I'm looking for a good program to show me the differences between two similar pdf files. In particular, I'm looking for something that doesn't just run diff on an ascii version (with "pdftotext") of the files. This is what pdfdiff.py does.
If you have 2-3 huge pdf (or epub or other formats, read below) files to compare , then it is possible to combine the power of:
Below script accept as input any of the following file formats: MOBI, LIT, PRC, EPUB, ODT, HTML, CBR, CBZ, RTF, TXT, PDF and LRS.
If not installed, then install meld, calibre and parallel:
To be able to execute the code from anywhere in your computer, save following code in a file named "diffepub" (with no extensions) inside directory "/usr/local/bin".
Make sure the owner is your user and it has execution permissions:
To test it, just type:
I test it to compare 2 revisions of a +1600 pages pdf and it works perfect. Because calibre is written using python for portability, it took 10 minutes to convert both files to text. Slow, but reliable.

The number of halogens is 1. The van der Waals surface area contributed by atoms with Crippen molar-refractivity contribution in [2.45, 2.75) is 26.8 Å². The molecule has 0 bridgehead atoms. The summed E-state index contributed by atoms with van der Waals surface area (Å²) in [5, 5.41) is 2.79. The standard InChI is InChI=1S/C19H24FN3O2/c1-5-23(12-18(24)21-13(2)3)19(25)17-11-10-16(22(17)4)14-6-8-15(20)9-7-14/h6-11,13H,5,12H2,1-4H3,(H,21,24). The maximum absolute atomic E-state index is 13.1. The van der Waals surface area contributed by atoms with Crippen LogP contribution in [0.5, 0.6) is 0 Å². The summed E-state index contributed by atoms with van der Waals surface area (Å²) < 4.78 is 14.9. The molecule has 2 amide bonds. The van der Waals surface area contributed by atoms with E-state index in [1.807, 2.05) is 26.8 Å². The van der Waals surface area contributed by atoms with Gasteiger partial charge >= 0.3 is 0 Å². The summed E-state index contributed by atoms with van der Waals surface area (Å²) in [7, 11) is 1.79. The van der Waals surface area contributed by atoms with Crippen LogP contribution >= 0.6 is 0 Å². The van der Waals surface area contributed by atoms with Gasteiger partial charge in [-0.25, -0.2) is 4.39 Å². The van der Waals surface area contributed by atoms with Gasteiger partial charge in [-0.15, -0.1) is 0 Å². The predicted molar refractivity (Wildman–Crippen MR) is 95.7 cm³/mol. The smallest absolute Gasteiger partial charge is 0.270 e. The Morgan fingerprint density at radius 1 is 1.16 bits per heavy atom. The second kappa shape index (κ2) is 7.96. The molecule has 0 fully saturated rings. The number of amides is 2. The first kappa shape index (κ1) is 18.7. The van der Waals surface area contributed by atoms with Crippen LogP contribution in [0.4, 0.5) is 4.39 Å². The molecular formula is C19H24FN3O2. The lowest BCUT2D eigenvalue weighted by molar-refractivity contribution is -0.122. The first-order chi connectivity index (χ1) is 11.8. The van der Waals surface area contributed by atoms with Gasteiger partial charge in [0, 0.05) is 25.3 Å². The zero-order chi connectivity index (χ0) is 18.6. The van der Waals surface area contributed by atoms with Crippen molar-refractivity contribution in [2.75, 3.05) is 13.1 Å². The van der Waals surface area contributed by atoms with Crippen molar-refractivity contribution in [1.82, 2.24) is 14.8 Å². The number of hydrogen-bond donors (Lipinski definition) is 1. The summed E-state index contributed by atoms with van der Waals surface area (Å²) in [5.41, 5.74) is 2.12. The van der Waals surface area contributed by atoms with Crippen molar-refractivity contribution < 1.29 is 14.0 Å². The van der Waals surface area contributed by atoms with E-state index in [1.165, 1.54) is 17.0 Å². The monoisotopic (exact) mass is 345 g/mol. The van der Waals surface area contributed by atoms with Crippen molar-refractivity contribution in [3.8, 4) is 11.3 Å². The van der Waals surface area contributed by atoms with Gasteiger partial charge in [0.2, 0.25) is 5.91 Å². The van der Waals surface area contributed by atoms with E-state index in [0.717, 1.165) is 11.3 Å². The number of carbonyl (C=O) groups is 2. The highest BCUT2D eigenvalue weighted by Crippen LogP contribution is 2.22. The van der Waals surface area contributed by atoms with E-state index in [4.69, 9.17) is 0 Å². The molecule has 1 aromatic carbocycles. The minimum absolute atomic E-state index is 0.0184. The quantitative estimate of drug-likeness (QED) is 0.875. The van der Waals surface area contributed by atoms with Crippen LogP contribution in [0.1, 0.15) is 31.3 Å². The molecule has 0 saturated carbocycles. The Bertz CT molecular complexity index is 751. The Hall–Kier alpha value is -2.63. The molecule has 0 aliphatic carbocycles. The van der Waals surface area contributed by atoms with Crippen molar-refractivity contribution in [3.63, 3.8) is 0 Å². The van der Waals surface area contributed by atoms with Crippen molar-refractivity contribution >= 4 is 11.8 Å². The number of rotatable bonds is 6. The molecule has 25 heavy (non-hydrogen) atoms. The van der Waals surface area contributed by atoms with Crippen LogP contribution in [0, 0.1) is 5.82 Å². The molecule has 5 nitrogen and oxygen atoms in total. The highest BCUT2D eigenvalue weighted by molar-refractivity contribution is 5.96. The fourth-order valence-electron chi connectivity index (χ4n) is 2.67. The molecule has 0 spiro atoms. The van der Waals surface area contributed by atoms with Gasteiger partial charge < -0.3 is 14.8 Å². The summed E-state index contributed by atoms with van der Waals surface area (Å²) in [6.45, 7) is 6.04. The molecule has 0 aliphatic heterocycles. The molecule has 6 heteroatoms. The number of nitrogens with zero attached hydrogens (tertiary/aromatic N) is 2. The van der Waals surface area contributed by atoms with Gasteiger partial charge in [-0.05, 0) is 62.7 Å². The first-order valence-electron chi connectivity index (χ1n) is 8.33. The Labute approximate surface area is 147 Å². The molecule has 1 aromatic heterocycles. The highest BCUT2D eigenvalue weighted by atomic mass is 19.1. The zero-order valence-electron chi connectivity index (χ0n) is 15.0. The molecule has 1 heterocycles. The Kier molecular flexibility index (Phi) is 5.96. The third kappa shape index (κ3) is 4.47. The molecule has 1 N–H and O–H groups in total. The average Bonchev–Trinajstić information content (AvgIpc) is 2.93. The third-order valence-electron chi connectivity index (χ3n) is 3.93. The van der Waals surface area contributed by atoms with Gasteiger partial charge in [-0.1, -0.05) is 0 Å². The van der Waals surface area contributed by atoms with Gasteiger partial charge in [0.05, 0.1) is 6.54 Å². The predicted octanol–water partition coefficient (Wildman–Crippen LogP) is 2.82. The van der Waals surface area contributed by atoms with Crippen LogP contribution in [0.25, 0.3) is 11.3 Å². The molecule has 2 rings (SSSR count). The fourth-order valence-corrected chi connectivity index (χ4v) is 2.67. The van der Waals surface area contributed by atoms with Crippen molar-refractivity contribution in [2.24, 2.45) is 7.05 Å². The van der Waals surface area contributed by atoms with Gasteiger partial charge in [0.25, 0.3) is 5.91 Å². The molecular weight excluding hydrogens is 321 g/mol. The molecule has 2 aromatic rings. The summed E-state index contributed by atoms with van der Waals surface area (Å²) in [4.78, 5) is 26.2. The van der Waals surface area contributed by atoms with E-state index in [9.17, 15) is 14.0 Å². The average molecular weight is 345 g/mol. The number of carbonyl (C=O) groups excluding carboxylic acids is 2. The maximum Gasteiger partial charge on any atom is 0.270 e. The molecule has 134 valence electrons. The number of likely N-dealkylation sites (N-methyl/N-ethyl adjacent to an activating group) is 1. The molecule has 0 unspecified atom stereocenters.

I just figured out a hack to make DiffPDF (the program suggested by @qbi) usable for more than minor changes. What I do is concatenate all pages pdfs into a long scroll using pdfjam and then compare the scrolls. It works even when large sections are removed or inserted!
Here is a bash script that does the job:
You can use DiffPDF for this. From the description: